Library Journal
Having narrowly avoided abduction, one young woman begins to suspect that the disappearance of other women nationwide is no coincidence. With an eight-city author tour. Copyright 2003 Reed Business Information.
From the Publisher
"Clark's multitude of fans will be participate in the guessing game."
-- Publishers Weekly

"Creeping menace that is genuinely scary."
-- The New York Times

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Simon & Schuster
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Chapter One

It was the third time in a month he had come to Los Angeles to observe her daily activities. "I know your comings and goings," he whispered as he waited in the pool house. It was one minute of seven. The morning sun was filtering through the trees, causing the waterfall that spilled into the pool to sparkle and shimmer.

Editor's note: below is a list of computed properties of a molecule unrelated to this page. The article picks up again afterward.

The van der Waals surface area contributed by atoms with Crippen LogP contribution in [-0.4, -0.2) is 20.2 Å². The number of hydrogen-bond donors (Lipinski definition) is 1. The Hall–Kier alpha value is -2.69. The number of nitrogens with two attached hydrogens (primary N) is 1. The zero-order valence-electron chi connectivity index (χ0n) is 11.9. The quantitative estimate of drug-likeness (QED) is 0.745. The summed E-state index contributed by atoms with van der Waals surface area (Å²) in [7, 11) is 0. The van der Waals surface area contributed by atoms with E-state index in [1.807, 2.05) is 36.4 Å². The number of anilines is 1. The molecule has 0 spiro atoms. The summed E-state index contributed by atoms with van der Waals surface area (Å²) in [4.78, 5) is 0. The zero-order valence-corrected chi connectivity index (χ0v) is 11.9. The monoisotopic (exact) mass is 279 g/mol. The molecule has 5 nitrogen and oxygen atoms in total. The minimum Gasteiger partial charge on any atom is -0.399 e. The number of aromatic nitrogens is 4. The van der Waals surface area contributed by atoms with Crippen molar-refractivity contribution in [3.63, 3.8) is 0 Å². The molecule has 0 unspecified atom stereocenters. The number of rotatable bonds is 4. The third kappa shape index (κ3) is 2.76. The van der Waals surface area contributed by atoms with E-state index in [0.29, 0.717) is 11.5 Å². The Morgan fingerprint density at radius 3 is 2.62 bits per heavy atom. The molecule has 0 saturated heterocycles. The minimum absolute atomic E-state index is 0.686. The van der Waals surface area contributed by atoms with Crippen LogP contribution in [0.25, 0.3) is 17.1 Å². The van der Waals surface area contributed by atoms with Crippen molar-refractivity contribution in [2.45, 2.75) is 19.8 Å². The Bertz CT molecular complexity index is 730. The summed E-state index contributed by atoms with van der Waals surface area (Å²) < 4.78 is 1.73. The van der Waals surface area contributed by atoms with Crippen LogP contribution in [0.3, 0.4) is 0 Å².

He wondered if Alison could sense that she had only one minute more of life on earth. Did she have an uneasy feeling, perhaps a subconscious urge to skip her swim this morning? Even if she did, it wouldn't do her any good. It was too late.

The sliding glass door opened, and she stepped onto the patio. Thirty-eight years old, she was infinitely more attractive than she had been twenty years ago. Her body, tanned and sleek, looked good in the bikini. Her hair, now honey blond, framed and softened her sharp chin.